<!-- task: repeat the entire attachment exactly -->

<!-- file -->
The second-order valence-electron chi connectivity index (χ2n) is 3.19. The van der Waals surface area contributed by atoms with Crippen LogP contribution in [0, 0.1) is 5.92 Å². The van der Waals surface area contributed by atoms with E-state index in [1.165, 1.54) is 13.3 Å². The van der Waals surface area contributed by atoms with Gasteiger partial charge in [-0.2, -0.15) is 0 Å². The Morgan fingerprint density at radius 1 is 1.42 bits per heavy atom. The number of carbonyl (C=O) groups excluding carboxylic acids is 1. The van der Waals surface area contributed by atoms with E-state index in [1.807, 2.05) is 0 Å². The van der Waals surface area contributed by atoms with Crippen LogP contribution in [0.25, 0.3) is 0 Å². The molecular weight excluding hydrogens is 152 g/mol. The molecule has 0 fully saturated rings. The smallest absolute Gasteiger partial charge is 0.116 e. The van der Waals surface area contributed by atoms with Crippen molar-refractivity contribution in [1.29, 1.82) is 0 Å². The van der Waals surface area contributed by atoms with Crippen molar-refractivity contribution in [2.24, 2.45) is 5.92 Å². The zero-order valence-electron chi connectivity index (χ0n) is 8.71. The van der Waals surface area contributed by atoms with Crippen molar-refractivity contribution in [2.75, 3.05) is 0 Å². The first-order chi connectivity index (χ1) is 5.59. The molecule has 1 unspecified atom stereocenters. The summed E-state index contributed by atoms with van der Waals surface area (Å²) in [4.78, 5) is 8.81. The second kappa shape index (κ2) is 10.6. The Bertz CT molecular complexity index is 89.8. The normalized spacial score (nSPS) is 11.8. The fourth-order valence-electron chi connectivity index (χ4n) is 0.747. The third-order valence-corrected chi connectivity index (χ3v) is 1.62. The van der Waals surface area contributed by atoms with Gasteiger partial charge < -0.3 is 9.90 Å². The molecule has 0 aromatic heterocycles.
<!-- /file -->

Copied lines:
The second-order valence-electron chi connectivity index (χ2n) is 3.19. The van der Waals surface area contributed by atoms with Crippen LogP contribution in [0, 0.1) is 5.92 Å². The van der Waals surface area contributed by atoms with E-state index in [1.165, 1.54) is 13.3 Å². The van der Waals surface area contributed by atoms with Gasteiger partial charge in [-0.2, -0.15) is 0 Å². The Morgan fingerprint density at radius 1 is 1.42 bits per heavy atom. The number of carbonyl (C=O) groups excluding carboxylic acids is 1. The van der Waals surface area contributed by atoms with E-state index in [1.807, 2.05) is 0 Å². The van der Waals surface area contributed by atoms with Crippen LogP contribution in [0.25, 0.3) is 0 Å². The molecular weight excluding hydrogens is 152 g/mol. The molecule has 0 fully saturated rings. The smallest absolute Gasteiger partial charge is 0.116 e. The van der Waals surface area contributed by atoms with Crippen molar-refractivity contribution in [1.29, 1.82) is 0 Å². The van der Waals surface area contributed by atoms with Crippen molar-refractivity contribution in [2.24, 2.45) is 5.92 Å². The zero-order valence-electron chi connectivity index (χ0n) is 8.71. The van der Waals surface area contributed by atoms with Crippen molar-refractivity contribution in [2.75, 3.05) is 0 Å². The first-order chi connectivity index (χ1) is 5.59. The molecule has 1 unspecified atom stereocenters. The summed E-state index contributed by atoms with van der Waals surface area (Å²) in [4.78, 5) is 8.81. The second kappa shape index (κ2) is 10.6. The Bertz CT molecular complexity index is 89.8. The normalized spacial score (nSPS) is 11.8. The fourth-order valence-electron chi connectivity index (χ4n) is 0.747. The third-order valence-corrected chi connectivity index (χ3v) is 1.62. The van der Waals surface area contributed by atoms with Gasteiger partial charge < -0.3 is 9.90 Å². The molecule has 0 aromatic heterocycles.